«On April 14, 1931, the king and the royal family were obliged to abandon the country, and the Republic was proclaimed. These events came about as the result of elections on April 12, when a majority of Spaniards voted the monarchy out. Its downfall pried loose the hold of an oligarchy composed of aristocracy and finance capital on the political leadership of the nation. This group, which had dominated Spain since the restoration of the monarchy in 1874, was noe replaced by a Republican-Socialist regime.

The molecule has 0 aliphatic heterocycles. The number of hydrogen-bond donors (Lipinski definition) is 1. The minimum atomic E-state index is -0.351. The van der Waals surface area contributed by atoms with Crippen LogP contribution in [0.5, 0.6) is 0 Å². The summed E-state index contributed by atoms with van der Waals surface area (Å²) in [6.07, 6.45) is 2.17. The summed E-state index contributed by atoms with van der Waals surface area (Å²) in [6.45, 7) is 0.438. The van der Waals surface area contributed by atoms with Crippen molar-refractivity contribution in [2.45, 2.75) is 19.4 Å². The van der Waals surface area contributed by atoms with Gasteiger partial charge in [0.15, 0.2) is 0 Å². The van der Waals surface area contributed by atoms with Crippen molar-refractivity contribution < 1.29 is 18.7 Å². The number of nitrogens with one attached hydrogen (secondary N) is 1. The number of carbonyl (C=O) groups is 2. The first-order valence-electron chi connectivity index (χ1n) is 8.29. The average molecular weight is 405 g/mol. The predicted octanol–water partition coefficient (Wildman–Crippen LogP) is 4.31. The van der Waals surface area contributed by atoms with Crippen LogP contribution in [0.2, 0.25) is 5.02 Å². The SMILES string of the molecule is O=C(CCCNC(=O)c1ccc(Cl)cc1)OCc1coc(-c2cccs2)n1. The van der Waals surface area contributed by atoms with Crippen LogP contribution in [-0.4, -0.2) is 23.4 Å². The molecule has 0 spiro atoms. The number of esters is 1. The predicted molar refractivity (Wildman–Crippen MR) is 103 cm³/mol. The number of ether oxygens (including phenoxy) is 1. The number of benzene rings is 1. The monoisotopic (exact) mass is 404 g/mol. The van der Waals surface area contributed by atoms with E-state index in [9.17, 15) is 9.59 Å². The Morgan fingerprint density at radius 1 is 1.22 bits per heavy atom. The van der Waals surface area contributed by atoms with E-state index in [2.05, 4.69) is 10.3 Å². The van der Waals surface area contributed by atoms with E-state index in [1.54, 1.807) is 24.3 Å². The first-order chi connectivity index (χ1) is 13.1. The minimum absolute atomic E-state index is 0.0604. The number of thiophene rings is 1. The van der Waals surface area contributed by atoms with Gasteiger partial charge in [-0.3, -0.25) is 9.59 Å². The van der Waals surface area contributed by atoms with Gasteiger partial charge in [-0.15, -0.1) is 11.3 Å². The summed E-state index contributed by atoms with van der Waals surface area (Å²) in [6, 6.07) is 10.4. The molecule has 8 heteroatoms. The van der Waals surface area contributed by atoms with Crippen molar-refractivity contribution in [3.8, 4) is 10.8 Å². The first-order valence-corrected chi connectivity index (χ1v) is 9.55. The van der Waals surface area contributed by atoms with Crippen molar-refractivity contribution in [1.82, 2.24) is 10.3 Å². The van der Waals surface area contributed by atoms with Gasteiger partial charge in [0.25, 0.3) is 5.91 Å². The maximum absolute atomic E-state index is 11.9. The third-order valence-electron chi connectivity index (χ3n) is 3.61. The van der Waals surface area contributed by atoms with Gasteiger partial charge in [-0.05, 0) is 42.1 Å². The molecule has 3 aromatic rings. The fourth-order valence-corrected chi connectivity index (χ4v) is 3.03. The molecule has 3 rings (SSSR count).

It appeared that Spain was on the threshold of a new epoch of progress and democratic development. But the illusions of those early days of Republican-Socialist euphoria were rapidly dispelled by the cold wind of conservationism emanating from the new government forces.(…)
In the Republic’s early days of popular enthusiasm and ardor, of revolutionary impetus among the masses, of cowardice and fear among the classes that had formerly controlled Spain’s destiny, all democratic reforms seemmed within the realm of the possible. But the men who formed the provisional government, and those who later constituted the successive Republican-Socialist governments, were not capable of instituting the reforms that Spain needed.
[from They Shall Not Pass (El único camino), by Dolores Ibarruri, pp. 84-86]